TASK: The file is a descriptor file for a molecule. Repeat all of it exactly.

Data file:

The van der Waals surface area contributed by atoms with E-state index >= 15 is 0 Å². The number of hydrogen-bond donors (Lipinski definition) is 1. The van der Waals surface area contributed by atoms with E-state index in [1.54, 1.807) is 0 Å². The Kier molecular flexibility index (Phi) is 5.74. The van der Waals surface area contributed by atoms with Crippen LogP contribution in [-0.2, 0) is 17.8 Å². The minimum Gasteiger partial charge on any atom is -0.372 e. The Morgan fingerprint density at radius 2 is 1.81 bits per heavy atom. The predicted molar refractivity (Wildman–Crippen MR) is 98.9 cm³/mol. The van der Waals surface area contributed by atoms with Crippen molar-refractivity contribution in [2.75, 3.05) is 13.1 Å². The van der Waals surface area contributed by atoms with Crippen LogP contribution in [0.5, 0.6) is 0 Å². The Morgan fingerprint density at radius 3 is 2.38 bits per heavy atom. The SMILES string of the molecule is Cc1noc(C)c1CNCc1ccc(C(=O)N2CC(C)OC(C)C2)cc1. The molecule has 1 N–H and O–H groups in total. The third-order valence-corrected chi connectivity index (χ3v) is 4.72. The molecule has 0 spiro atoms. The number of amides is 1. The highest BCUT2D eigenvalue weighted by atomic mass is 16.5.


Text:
The van der Waals surface area contributed by atoms with E-state index >= 15 is 0 Å². The number of hydrogen-bond donors (Lipinski definition) is 1. The van der Waals surface area contributed by atoms with E-state index in [1.54, 1.807) is 0 Å². The Kier molecular flexibility index (Phi) is 5.74. The van der Waals surface area contributed by atoms with Crippen LogP contribution in [-0.2, 0) is 17.8 Å². The minimum Gasteiger partial charge on any atom is -0.372 e. The Morgan fingerprint density at radius 2 is 1.81 bits per heavy atom. The predicted molar refractivity (Wildman–Crippen MR) is 98.9 cm³/mol. The van der Waals surface area contributed by atoms with Crippen molar-refractivity contribution in [2.75, 3.05) is 13.1 Å². The van der Waals surface area contributed by atoms with Crippen LogP contribution in [0.5, 0.6) is 0 Å². The Morgan fingerprint density at radius 3 is 2.38 bits per heavy atom. The SMILES string of the molecule is Cc1noc(C)c1CNCc1ccc(C(=O)N2CC(C)OC(C)C2)cc1. The molecule has 1 N–H and O–H groups in total. The third-order valence-corrected chi connectivity index (χ3v) is 4.72. The molecule has 0 spiro atoms. The number of amides is 1. The highest BCUT2D eigenvalue weighted by atomic mass is 16.5.